Many individuals don’t know what a Playaway is, so I’m going to explain them. Our library carries them like they carry books on CD. Most of the time, a battery comes in the box, if not you’ll need a battery to put inside the unit. I usually just leave the battery rolling around in the case or in the clip for the next person.

Opening the box, you get a little rectangle box which is the book. You’ll need to put the battery in it. Plug in your headphones and you’re ready. You can also plug this into your cars audio system with a $10 cord, I found at Target.

This little system has volume control, speed control for the voice, fast forward, reverse, pause, a lock button and other timers to show you were you are in the book. I like how small they are. You can slip them into a coat pocket while taking a walk, into a shorts pocket, into jeans pockets, etc. they’re very versatile.



Inside – with battery
Inside the box with Playaway at the bottom
Backside of the Playaway. Control buttons
Where you plug in headphones and box info about your car
What the device screens tell you
All the Playaways I have checked out, my headphones and a Playaway

Living With Twelve Men….. a mother in training by Betty Auchard

4.5 stars Memoir

Reading Betty’s stories are like sitting beside her and having a conversation.  Betty doesn’t leave out anything as she writes about events in her life and I enjoyed the assortment of stories and her honesty.  I found myself laughing many times as I read and I even thought, “no, she really didn’t do that, did she?”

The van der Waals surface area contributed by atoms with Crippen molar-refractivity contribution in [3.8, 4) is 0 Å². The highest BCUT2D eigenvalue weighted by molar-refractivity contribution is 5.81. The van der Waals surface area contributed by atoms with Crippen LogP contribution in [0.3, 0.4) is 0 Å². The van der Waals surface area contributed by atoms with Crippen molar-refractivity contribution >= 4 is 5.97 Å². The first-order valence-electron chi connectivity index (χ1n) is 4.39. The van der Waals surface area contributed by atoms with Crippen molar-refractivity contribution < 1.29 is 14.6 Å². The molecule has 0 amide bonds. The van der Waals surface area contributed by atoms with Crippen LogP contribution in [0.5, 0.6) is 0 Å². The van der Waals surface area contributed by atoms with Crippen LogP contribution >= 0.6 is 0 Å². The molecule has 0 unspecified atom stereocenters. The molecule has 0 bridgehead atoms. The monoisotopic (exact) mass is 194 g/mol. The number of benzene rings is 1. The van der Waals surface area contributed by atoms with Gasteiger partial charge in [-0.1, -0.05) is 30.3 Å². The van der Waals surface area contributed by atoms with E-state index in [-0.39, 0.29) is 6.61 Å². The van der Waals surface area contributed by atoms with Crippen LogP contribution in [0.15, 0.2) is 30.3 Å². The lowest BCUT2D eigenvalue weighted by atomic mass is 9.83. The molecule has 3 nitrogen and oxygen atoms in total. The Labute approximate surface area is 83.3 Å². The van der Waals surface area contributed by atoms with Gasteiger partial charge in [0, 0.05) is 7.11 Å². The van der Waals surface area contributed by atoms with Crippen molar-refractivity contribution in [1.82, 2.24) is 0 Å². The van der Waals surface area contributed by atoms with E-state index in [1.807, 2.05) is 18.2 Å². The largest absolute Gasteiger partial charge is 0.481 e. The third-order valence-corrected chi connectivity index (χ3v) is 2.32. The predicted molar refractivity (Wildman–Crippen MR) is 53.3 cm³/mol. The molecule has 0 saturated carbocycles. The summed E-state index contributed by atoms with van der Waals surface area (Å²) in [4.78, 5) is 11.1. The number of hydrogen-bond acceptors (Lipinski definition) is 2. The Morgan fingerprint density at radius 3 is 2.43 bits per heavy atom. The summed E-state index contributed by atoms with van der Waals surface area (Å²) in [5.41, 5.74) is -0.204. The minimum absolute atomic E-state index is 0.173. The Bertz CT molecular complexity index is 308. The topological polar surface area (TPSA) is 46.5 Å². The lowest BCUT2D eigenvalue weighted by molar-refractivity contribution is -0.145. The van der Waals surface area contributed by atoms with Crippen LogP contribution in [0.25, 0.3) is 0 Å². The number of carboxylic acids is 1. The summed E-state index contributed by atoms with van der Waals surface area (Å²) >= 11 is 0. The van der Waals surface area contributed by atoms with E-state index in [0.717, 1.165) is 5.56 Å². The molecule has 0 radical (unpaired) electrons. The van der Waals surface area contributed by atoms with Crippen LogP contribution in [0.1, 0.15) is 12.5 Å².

Her story about the prayer chain hit home with me.  When it came time for Betty’s turn to pray, I cracked up as she spoke to the group.  I would have loved to be in that room and see everyone’s response as I think I would’ve started laughing. Her story about the guinea hens reminded me of the time I had turkeys.  I don’t know how she kept her composure during that whole ordeal but I feel she’s a strong woman as I know I wouldn’t have been able to.    

This is my second book of Betty’s that I’ve read and they’ve both been very enjoyable.  Betty writes about her personal experiences which are honest and open.  I read this book for book club and we had the honor this month (April 2021) of having Betty at our book club meeting via Zoom.  Seeing her in person was wonderful, as she’s just like the individual, I pictured her to be.  A very sweet, entertaining woman spoke with us.  She answered all of our questions, talking about the stories in the book, asking us questions, and telling us about her life.  We all enjoyed having her join us. 

Concrete Rose by Angie Thomas

5 stars YA

“Tough situations don’t last. Tough people do.”